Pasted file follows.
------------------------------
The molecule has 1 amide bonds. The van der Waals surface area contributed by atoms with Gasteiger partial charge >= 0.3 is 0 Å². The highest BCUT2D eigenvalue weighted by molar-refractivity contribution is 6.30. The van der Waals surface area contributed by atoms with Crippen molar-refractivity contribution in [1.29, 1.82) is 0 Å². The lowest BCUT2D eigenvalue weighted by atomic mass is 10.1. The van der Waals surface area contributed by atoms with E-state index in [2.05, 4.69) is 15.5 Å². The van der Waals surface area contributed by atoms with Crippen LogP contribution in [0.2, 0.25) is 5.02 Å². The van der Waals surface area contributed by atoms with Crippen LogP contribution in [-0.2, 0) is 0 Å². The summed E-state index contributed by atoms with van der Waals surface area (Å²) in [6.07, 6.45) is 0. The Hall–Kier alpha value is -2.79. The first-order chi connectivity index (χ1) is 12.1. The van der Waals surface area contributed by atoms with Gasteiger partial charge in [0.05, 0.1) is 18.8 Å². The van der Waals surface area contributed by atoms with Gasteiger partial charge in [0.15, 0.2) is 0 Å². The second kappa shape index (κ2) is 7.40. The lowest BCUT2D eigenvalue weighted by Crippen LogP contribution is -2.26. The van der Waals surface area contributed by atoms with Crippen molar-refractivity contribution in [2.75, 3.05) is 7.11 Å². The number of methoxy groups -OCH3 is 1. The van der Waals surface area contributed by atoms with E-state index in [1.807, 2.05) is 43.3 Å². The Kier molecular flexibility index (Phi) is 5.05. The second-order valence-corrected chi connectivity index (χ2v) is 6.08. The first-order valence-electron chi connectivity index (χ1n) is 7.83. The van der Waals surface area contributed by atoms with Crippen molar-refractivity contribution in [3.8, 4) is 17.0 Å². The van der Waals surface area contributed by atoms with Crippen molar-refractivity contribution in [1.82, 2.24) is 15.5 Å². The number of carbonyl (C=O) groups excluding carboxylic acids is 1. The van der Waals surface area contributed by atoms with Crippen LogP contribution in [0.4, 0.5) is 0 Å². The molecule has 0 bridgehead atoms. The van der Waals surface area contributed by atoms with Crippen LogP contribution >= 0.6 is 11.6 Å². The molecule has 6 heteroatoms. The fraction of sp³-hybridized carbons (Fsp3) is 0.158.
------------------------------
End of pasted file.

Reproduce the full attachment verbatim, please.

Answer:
The molecule has 1 amide bonds. The van der Waals surface area contributed by atoms with Gasteiger partial charge >= 0.3 is 0 Å². The highest BCUT2D eigenvalue weighted by molar-refractivity contribution is 6.30. The van der Waals surface area contributed by atoms with Crippen molar-refractivity contribution in [1.29, 1.82) is 0 Å². The lowest BCUT2D eigenvalue weighted by atomic mass is 10.1. The van der Waals surface area contributed by atoms with E-state index in [2.05, 4.69) is 15.5 Å². The van der Waals surface area contributed by atoms with Crippen LogP contribution in [0.2, 0.25) is 5.02 Å². The van der Waals surface area contributed by atoms with Crippen LogP contribution in [-0.2, 0) is 0 Å². The summed E-state index contributed by atoms with van der Waals surface area (Å²) in [6.07, 6.45) is 0. The Hall–Kier alpha value is -2.79. The first-order chi connectivity index (χ1) is 12.1. The van der Waals surface area contributed by atoms with Gasteiger partial charge in [0.05, 0.1) is 18.8 Å². The van der Waals surface area contributed by atoms with Gasteiger partial charge in [0.15, 0.2) is 0 Å². The second kappa shape index (κ2) is 7.40. The lowest BCUT2D eigenvalue weighted by Crippen LogP contribution is -2.26. The van der Waals surface area contributed by atoms with Crippen molar-refractivity contribution in [2.75, 3.05) is 7.11 Å². The number of methoxy groups -OCH3 is 1. The van der Waals surface area contributed by atoms with E-state index in [1.807, 2.05) is 43.3 Å². The Kier molecular flexibility index (Phi) is 5.05. The second-order valence-corrected chi connectivity index (χ2v) is 6.08. The first-order valence-electron chi connectivity index (χ1n) is 7.83. The van der Waals surface area contributed by atoms with Crippen molar-refractivity contribution in [3.8, 4) is 17.0 Å². The van der Waals surface area contributed by atoms with Crippen molar-refractivity contribution in [1.82, 2.24) is 15.5 Å². The number of carbonyl (C=O) groups excluding carboxylic acids is 1. The van der Waals surface area contributed by atoms with Crippen LogP contribution in [0.4, 0.5) is 0 Å². The molecule has 0 bridgehead atoms. The van der Waals surface area contributed by atoms with Crippen LogP contribution >= 0.6 is 11.6 Å². The molecule has 6 heteroatoms. The fraction of sp³-hybridized carbons (Fsp3) is 0.158.